On the basis of previous work regarding military medical ethics, I was invited to participate in an edited volume regarding the moral obligations that archaeologists have vis-a-vis advisory roles to the military. The catalyst for this project was whether archaeologists were implicitly endorsing the Iraq war by telling coalition forces what should be protected in Iraq; some 5,000 sites were identified as having cultural and/or historical significance. The idea would presumably be that the archaeologists who provided this list were effectively lowering the moral collateral of the invasion by allowing the coalition to move forward in a more discriminating way. Suffice it to say that I think this is a bad argument and, more specifically, I don’t think that archaeologists evince any sort of moral failing by identifying these sites. (Rather, on the assumption that the invasion would have proceeded regardless, they are doing us a moral service.)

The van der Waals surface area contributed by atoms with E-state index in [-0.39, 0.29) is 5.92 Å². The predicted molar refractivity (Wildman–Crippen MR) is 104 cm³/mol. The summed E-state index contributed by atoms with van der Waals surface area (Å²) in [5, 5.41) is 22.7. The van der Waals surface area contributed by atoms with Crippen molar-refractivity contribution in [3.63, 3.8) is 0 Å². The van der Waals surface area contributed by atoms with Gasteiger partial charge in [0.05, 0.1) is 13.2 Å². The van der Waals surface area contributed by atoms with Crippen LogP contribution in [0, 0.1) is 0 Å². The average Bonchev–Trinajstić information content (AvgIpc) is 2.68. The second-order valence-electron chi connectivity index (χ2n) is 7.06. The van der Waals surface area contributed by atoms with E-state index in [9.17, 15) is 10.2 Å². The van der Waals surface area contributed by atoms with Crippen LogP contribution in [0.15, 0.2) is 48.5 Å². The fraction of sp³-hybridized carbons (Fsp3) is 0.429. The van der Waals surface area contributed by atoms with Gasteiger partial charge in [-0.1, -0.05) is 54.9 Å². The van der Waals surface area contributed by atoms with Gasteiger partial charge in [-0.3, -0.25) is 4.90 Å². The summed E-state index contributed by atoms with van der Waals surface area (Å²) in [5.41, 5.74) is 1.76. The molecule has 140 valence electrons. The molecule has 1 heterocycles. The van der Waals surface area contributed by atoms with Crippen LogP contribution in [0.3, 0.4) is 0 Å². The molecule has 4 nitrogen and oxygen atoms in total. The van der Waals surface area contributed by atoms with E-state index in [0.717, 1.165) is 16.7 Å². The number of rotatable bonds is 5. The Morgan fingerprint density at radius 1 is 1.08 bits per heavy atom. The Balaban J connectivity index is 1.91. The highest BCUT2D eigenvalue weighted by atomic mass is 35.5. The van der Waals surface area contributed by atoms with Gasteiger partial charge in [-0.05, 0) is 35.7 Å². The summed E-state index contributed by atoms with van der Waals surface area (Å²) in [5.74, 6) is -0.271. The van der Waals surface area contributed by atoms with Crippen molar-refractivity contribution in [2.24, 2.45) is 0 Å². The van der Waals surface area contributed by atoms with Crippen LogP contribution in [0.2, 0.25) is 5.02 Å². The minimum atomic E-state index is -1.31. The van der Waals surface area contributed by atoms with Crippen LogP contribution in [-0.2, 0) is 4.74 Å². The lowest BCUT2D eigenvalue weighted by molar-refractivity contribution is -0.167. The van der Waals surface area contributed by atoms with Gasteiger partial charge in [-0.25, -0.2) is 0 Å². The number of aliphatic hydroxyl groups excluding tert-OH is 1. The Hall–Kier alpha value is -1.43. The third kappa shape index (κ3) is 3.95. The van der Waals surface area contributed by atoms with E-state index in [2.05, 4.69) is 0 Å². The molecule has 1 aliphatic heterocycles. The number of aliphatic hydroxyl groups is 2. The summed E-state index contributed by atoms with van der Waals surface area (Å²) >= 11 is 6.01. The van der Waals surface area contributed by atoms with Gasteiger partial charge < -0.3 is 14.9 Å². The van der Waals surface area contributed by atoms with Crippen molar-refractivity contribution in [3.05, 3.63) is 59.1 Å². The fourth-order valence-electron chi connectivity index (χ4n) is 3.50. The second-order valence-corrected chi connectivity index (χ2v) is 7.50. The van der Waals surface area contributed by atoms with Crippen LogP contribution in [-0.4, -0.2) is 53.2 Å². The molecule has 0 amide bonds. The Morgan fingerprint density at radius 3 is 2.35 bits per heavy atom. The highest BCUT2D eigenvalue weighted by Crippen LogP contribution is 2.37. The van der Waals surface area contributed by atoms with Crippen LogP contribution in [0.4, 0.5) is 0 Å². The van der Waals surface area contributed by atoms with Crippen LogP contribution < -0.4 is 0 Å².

I hadn’t even known people were doing work in this area at all, so it was exciting to work with some of these ideas. I commend to you my essay, “Physicians at War: Lessons for Archaeologists?”, as well as the complete volume, Peter G. Stone (ed.), Cultural Heritage, Ethics, and the Military (Woodbridge, UK: The Boydell Press, 2011).